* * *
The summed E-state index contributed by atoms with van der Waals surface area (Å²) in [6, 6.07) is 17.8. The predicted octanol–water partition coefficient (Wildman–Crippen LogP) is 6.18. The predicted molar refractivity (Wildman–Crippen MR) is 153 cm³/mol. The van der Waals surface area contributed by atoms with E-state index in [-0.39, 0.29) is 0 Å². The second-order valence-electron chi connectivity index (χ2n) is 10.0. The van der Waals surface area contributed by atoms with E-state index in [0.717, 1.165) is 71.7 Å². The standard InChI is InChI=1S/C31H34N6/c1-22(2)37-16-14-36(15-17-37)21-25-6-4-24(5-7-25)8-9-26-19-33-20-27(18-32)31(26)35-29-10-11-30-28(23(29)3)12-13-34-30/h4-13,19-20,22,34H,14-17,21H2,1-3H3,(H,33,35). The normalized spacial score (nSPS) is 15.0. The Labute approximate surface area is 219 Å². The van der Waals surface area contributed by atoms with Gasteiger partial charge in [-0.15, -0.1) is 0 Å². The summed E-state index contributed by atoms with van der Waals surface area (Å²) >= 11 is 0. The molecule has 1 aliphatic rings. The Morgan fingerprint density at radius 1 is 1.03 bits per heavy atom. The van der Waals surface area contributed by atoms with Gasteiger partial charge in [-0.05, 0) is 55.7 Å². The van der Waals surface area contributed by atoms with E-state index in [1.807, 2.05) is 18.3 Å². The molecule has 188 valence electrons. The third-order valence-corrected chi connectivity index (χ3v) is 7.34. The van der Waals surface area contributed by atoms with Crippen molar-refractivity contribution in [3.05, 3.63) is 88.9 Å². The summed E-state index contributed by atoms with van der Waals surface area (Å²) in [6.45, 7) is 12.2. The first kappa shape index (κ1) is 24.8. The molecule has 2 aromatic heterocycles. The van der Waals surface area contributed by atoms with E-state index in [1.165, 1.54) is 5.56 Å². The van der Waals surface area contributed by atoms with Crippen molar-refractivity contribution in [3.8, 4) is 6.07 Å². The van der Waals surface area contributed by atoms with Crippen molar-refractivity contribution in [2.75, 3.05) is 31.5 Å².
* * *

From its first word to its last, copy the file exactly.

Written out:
The summed E-state index contributed by atoms with van der Waals surface area (Å²) in [6, 6.07) is 17.8. The predicted octanol–water partition coefficient (Wildman–Crippen LogP) is 6.18. The predicted molar refractivity (Wildman–Crippen MR) is 153 cm³/mol. The van der Waals surface area contributed by atoms with E-state index in [-0.39, 0.29) is 0 Å². The second-order valence-electron chi connectivity index (χ2n) is 10.0. The van der Waals surface area contributed by atoms with E-state index in [0.717, 1.165) is 71.7 Å². The standard InChI is InChI=1S/C31H34N6/c1-22(2)37-16-14-36(15-17-37)21-25-6-4-24(5-7-25)8-9-26-19-33-20-27(18-32)31(26)35-29-10-11-30-28(23(29)3)12-13-34-30/h4-13,19-20,22,34H,14-17,21H2,1-3H3,(H,33,35). The normalized spacial score (nSPS) is 15.0. The Labute approximate surface area is 219 Å². The van der Waals surface area contributed by atoms with Gasteiger partial charge in [-0.15, -0.1) is 0 Å². The summed E-state index contributed by atoms with van der Waals surface area (Å²) >= 11 is 0. The molecule has 1 aliphatic rings. The Morgan fingerprint density at radius 1 is 1.03 bits per heavy atom. The van der Waals surface area contributed by atoms with Gasteiger partial charge in [-0.05, 0) is 55.7 Å². The van der Waals surface area contributed by atoms with E-state index in [1.807, 2.05) is 18.3 Å². The molecule has 188 valence electrons. The third-order valence-corrected chi connectivity index (χ3v) is 7.34. The van der Waals surface area contributed by atoms with Crippen molar-refractivity contribution in [3.05, 3.63) is 88.9 Å². The summed E-state index contributed by atoms with van der Waals surface area (Å²) in [6.45, 7) is 12.2. The first kappa shape index (κ1) is 24.8. The molecule has 2 aromatic heterocycles. The van der Waals surface area contributed by atoms with E-state index in [1.165, 1.54) is 5.56 Å². The van der Waals surface area contributed by atoms with Crippen molar-refractivity contribution in [3.8, 4) is 6.07 Å². The van der Waals surface area contributed by atoms with Crippen molar-refractivity contribution in [2.75, 3.05) is 31.5 Å².